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Quartz: “While Americans without university degrees have seen a fair rise in household income in recent years, they still lag far behind their college-educated peers. Per triennial data from the US Federal Reserve published this week, people with college degrees these days have a median net worth more than four times that of people without.”

“It’s not that college-educated Americans are making dramatically more money than before—in fact, their median net worth has only grown 2% between 2013 and 2016—but rather that those without college degrees still have a long way to go to catch up. In that three-year period for which Fed data was collected, the median net worth for those with only a high school diploma actually jumped around 25%, from $54,100 to $67,100. But the median net worth for those with college degrees is $292,100.”

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Supply & Demand Reduces Tuition Costs

The Wall Street Journal: “U.S. college tuition is growing at the slowest pace in decades, following a nearly 400% rise over the past three decades that fueled middle class anxieties and a surge in student debt … Abundant supply is running up against demand constraints … Longer-running economic and demographic shifts also are at play. Lower birthrates and the aging of baby boomer children have reduced the pool of traditional college-age Americans.”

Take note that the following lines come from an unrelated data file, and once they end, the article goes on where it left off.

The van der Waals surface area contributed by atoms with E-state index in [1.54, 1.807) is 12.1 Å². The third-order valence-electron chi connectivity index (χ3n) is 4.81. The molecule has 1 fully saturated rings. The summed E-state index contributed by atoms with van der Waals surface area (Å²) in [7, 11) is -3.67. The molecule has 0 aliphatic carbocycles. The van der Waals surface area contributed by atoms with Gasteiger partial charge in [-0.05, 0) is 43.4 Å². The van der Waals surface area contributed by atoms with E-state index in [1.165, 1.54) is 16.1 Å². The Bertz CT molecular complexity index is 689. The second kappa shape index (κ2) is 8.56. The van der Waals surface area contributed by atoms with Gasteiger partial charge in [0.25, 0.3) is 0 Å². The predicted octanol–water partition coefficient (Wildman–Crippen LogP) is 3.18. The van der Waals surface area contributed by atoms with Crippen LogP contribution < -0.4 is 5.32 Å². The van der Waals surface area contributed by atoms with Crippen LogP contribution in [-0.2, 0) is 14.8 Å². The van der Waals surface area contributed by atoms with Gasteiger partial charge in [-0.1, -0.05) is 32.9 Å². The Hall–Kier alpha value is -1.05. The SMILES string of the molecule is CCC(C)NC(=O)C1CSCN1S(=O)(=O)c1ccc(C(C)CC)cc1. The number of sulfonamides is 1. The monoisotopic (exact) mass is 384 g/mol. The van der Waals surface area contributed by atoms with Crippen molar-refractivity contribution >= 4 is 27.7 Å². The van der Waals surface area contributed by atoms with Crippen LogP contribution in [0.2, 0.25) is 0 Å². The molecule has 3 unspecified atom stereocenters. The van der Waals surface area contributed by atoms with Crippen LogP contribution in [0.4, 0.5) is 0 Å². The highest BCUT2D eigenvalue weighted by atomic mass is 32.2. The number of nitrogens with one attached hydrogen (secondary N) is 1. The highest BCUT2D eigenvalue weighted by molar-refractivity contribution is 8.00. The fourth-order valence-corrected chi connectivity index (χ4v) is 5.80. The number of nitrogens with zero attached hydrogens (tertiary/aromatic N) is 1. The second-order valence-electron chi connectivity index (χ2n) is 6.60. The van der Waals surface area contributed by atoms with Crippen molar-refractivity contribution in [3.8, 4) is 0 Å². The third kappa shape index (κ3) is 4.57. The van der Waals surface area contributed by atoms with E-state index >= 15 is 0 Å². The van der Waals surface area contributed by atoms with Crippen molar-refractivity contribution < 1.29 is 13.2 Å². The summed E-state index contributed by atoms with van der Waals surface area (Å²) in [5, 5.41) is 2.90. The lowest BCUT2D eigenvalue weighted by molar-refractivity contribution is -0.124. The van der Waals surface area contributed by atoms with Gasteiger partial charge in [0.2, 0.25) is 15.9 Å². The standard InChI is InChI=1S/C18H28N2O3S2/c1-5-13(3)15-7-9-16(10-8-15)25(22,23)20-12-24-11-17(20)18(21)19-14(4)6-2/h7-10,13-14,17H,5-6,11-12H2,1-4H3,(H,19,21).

“Another factor: Congress last increased the maximum amount undergraduates could borrow from the government in 2008. Some economists have concluded schools raise prices along with increases in federal financial aid. A clampdown on aid, in turn, could limit the ability of schools to charge more … Moreover, the number of schools is declining in response to oversupply, particularly among for-profit schools, a trend that could reduce competition and increase pricing leverage for schools that remain open.”